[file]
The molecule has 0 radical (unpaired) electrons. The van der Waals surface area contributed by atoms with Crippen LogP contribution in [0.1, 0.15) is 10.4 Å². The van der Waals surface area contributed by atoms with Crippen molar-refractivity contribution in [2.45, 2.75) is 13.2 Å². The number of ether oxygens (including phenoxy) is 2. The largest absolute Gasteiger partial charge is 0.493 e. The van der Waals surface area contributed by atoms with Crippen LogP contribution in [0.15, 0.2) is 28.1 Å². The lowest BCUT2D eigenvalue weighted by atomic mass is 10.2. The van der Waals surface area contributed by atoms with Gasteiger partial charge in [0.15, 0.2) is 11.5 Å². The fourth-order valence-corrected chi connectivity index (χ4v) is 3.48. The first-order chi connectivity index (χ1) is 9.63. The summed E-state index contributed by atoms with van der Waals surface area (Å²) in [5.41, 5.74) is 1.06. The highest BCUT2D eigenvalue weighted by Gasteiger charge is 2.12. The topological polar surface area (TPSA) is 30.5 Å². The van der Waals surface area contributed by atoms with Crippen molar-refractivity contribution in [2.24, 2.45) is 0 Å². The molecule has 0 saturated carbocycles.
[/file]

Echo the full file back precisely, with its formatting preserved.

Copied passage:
The molecule has 0 radical (unpaired) electrons. The van der Waals surface area contributed by atoms with Crippen LogP contribution in [0.1, 0.15) is 10.4 Å². The van der Waals surface area contributed by atoms with Crippen molar-refractivity contribution in [2.45, 2.75) is 13.2 Å². The number of ether oxygens (including phenoxy) is 2. The largest absolute Gasteiger partial charge is 0.493 e. The van der Waals surface area contributed by atoms with Crippen LogP contribution in [0.15, 0.2) is 28.1 Å². The lowest BCUT2D eigenvalue weighted by atomic mass is 10.2. The van der Waals surface area contributed by atoms with Gasteiger partial charge in [0.15, 0.2) is 11.5 Å². The fourth-order valence-corrected chi connectivity index (χ4v) is 3.48. The first-order chi connectivity index (χ1) is 9.63. The summed E-state index contributed by atoms with van der Waals surface area (Å²) in [5.41, 5.74) is 1.06. The highest BCUT2D eigenvalue weighted by Gasteiger charge is 2.12. The topological polar surface area (TPSA) is 30.5 Å². The van der Waals surface area contributed by atoms with Crippen molar-refractivity contribution in [2.24, 2.45) is 0 Å². The molecule has 0 saturated carbocycles.